Having every application live together on one chain is admirable, but there are fundamental limits to scale for monolithic chains. While horizontal scaling via many rollups seems chaotic, plenty of research and development is left to squeeze on multiple fronts.
The idea of the Superchain future for Ethereum is compelling, but it doesn't exactly solve L2 composability.
Ethereum's rollup-centric roadmap produces a path towards infinite scaling by simply allowing chains to be deployed as needed to Ethereum. If one L2 gets congested, just spin up another! But this strategy presents new problems for Ethereum that the Solana community would just love to tell you about – mainly composability issues.
Rollup SDKs like the OP Stack help solve this problem. Shared standards and homogenous blockspace are a huge first step to recomposing different chains back together into one single execution layer, but this time with infinite scale. Add in some shared execution, cross-chain contract calls, some UI abstraction, that magical '???' step, and boom, we have an infinite scale for an L2 Superchain.
There's just one problem.
Optimism, Arbitrum, Polygon, and zkSync all want to do this.
A path forward
It's great if the Optimism Superchain is 1,000 different chains perceived as one, but Arbitrum still speaks a different language as Optimism, as do all the rest of the L2 SDKs.
This is why Arbitrum's version of a Superchain doesn't look like Optimism's. Arbitrum is interested in the single unified Uberchain vision, in which universal composability mechanisms tie together any and every chain.
Rather than producing yet another Superchain, Arbitrum is working in the space between these chains. This area of focus is the interoperability layer between the Ethereum L1 and the settlement of a Superchain. Once a Superchain agrees upon its internal state, Arbitrum wants to focus RnD efforts on inter-chain settlement before collective finality is found by posting to the L1.
It's a compelling vision, and if you squint, you'll see that the above two sections are actually the same. There's potentially a future in which many rollups exist, and chain composability technology innovations allow them to blend and blur together into one single Uberchain. Or... those technologies don't work, and the only way to achieve true seamless composability is by just having one single rollup.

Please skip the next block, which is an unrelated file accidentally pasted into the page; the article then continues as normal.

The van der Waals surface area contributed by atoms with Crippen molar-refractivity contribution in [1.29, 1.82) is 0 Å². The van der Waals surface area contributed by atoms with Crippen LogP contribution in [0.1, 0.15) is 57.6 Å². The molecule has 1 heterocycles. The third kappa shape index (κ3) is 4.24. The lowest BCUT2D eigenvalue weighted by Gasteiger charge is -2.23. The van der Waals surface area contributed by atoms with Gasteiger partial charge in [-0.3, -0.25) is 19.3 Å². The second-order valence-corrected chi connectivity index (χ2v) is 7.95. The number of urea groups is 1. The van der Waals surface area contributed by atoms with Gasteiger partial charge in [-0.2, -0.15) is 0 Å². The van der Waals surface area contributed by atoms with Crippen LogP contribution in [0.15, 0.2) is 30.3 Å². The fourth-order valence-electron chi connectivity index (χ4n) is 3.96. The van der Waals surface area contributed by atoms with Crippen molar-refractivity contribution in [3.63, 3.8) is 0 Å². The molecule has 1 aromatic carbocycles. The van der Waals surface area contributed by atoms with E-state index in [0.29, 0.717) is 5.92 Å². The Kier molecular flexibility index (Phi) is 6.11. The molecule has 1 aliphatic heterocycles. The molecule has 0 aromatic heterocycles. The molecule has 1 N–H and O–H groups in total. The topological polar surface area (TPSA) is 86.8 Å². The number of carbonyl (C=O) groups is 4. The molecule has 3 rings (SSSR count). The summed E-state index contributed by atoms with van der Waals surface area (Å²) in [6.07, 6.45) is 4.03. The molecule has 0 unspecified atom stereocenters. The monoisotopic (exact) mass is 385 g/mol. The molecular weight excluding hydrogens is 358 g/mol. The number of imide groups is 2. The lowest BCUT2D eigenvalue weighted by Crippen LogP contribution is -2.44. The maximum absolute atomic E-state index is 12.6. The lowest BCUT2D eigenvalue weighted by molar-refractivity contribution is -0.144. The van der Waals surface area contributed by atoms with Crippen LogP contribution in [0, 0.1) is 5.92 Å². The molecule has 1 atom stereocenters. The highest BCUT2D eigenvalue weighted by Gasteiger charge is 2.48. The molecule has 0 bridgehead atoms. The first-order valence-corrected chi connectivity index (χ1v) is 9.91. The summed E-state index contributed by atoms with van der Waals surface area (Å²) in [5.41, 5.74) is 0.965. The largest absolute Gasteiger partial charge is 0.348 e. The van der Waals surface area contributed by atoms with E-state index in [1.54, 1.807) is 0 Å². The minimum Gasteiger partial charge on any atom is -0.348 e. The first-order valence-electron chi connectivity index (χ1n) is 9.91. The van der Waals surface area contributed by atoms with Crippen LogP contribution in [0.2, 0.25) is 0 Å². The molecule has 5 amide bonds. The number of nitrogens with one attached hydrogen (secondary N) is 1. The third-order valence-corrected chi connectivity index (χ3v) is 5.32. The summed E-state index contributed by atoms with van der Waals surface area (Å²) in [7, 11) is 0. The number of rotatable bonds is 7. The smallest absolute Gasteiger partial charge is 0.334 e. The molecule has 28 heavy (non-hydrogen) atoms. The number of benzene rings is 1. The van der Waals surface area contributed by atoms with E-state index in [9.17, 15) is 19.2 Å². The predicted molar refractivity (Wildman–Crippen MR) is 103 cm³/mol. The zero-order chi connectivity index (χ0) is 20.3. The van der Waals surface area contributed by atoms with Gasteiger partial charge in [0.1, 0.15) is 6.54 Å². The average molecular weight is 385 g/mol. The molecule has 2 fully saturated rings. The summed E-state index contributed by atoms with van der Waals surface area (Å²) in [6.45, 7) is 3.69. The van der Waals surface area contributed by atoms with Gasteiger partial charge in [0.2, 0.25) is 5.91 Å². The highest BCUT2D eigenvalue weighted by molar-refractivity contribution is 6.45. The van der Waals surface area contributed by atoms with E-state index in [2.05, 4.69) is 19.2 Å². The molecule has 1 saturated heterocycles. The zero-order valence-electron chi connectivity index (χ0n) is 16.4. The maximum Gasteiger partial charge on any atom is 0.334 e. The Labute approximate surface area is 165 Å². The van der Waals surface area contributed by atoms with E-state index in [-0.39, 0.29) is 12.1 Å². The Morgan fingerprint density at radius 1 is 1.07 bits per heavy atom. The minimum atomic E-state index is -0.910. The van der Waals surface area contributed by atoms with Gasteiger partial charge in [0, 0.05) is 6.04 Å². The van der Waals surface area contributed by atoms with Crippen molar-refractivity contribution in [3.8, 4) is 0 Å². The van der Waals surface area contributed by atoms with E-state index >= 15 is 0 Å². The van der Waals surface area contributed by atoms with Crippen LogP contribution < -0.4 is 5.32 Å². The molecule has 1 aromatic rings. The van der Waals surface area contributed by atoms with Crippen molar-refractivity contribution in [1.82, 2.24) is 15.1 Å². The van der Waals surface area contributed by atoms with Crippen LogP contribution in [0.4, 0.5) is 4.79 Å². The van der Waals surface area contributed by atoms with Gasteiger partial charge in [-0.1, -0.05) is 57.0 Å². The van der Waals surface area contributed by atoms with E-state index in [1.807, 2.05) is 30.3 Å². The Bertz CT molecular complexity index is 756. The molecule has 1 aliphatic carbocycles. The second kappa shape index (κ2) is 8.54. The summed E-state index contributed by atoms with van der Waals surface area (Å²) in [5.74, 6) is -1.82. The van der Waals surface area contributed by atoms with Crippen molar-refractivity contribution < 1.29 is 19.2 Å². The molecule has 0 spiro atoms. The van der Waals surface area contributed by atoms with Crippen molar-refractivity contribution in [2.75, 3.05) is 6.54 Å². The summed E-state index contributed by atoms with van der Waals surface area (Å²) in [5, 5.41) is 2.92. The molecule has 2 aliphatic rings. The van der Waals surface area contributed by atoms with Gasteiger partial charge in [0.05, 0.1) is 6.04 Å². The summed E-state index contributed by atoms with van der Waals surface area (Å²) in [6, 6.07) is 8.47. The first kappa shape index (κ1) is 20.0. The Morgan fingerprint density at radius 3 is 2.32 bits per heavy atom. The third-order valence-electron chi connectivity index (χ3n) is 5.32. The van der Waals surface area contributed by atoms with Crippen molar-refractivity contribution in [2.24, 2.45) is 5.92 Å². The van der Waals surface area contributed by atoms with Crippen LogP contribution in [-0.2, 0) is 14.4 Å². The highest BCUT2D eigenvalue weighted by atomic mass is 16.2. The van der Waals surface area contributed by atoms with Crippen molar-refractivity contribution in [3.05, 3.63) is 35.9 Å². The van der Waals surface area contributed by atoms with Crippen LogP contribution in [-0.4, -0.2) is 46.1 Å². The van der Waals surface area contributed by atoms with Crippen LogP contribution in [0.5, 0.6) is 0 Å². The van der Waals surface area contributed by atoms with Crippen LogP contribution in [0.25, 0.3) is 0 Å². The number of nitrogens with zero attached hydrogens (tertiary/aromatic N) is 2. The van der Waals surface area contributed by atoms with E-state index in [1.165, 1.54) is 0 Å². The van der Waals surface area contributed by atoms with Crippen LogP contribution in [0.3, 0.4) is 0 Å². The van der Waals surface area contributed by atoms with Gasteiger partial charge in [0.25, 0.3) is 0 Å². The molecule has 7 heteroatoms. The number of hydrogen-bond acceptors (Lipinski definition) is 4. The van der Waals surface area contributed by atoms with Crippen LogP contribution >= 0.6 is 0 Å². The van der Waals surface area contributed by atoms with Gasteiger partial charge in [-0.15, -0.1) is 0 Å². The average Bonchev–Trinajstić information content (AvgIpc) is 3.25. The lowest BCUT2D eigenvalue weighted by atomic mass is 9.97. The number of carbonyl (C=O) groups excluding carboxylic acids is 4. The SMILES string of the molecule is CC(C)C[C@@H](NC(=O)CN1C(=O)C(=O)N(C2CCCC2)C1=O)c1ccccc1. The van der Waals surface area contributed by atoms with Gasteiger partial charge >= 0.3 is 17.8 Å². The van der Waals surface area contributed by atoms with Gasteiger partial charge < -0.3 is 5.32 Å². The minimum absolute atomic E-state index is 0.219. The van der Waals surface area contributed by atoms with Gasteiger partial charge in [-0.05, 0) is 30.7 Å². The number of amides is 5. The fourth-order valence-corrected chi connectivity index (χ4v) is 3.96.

So, is the future of Ethereum...
- A handful of different multi-chain economic zones? (Superchains!)
- A single composable Uberchain? (Superchains + cross-chain composability innovations!)
- A single monolithic rollup?
Place your bets! 🎲
#2: Where is value captured in the Rollup Stack?
Each L2 team wants to propagate their Chain-Development Kit across the crypto landscape. There's the OP Stack, ZK Stack, Supernets, Orbits, and surely more to follow.
Why do they make these things? How do L2s benefit from more carbon-copy deployments of their chain? Since forking is permissionless, how do the L2 tokens capture value when forking is free? The process of forking forks out the token. Why would a forked OP-Stack chain willingly pay fees to the OP Collective? What's the incentive?
- Mantle, one of the largest OP Stack forks, forked an older version of the codebase and stated they currently have no plans to join the incoming Optimism Superchain. They're going to keep their sequencer fees for themselves, thank you very much.
- Meanwhile, Base is contributing 15% of its sequencer fees to the Optimism Collective, effectively the OP token. So Base, as an OP-Stack fork, is contributing value to OP, but Mantle isn't.
What gives? What's the difference between these two chains? The answer: Governance. Without governance, we have disparate, chaotic, messy chains-on-chains-on-chains. With governance, we have homogenous blockspace, code reuse, and shared upgradability. With these properties, we have the foundation to begin fusing 10,000+ messy chains into a chainless user experience.
This has been why I've been uniquely compelled by Optimism's strategy and roadmap above all others. Ben, Jing, Karl, and the Optimism team ran through the Ethereum scaling idea maze and arrived at the logical conclusion of governance far before any other team, and have been "taking the hard path" of figuring out decentralized governance from Day 1. All other rollups are competing on technical advantages, but eventually, that will run out, and they'll have to start figuring out their long-term governance strategy once they arrive at that logical conclusion.